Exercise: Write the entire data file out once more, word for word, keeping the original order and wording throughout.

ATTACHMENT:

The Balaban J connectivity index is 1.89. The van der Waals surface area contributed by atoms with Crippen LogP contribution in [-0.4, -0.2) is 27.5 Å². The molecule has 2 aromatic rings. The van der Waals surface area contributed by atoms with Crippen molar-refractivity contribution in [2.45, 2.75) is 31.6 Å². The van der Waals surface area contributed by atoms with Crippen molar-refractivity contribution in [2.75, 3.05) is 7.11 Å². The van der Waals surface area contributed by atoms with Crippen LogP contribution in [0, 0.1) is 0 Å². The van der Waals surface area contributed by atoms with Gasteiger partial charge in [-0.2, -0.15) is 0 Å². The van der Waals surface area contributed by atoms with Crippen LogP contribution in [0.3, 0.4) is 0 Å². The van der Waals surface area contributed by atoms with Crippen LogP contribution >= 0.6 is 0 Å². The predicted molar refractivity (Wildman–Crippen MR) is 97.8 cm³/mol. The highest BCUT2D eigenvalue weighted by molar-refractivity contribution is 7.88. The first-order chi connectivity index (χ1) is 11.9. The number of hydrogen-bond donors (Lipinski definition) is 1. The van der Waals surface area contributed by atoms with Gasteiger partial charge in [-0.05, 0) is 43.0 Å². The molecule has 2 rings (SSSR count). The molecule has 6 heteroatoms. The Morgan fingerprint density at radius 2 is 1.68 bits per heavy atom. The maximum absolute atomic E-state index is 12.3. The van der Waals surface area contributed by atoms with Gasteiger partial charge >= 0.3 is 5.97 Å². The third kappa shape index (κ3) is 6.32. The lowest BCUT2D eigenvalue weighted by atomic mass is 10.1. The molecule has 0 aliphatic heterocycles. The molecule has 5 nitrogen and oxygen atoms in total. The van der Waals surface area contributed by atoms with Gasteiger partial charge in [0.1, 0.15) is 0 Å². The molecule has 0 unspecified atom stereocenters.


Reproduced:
The Balaban J connectivity index is 1.89. The van der Waals surface area contributed by atoms with Crippen LogP contribution in [-0.4, -0.2) is 27.5 Å². The molecule has 2 aromatic rings. The van der Waals surface area contributed by atoms with Crippen molar-refractivity contribution in [2.45, 2.75) is 31.6 Å². The van der Waals surface area contributed by atoms with Crippen molar-refractivity contribution in [2.75, 3.05) is 7.11 Å². The van der Waals surface area contributed by atoms with Crippen LogP contribution in [0, 0.1) is 0 Å². The van der Waals surface area contributed by atoms with Gasteiger partial charge in [-0.2, -0.15) is 0 Å². The van der Waals surface area contributed by atoms with Crippen LogP contribution in [0.3, 0.4) is 0 Å². The van der Waals surface area contributed by atoms with Crippen LogP contribution >= 0.6 is 0 Å². The predicted molar refractivity (Wildman–Crippen MR) is 97.8 cm³/mol. The highest BCUT2D eigenvalue weighted by molar-refractivity contribution is 7.88. The first-order chi connectivity index (χ1) is 11.9. The number of hydrogen-bond donors (Lipinski definition) is 1. The van der Waals surface area contributed by atoms with Gasteiger partial charge in [-0.05, 0) is 43.0 Å². The molecule has 2 rings (SSSR count). The molecule has 6 heteroatoms. The Morgan fingerprint density at radius 2 is 1.68 bits per heavy atom. The maximum absolute atomic E-state index is 12.3. The van der Waals surface area contributed by atoms with Gasteiger partial charge >= 0.3 is 5.97 Å². The third kappa shape index (κ3) is 6.32. The lowest BCUT2D eigenvalue weighted by atomic mass is 10.1. The molecule has 0 aliphatic heterocycles. The molecule has 5 nitrogen and oxygen atoms in total. The van der Waals surface area contributed by atoms with Gasteiger partial charge in [0.1, 0.15) is 0 Å². The molecule has 0 unspecified atom stereocenters.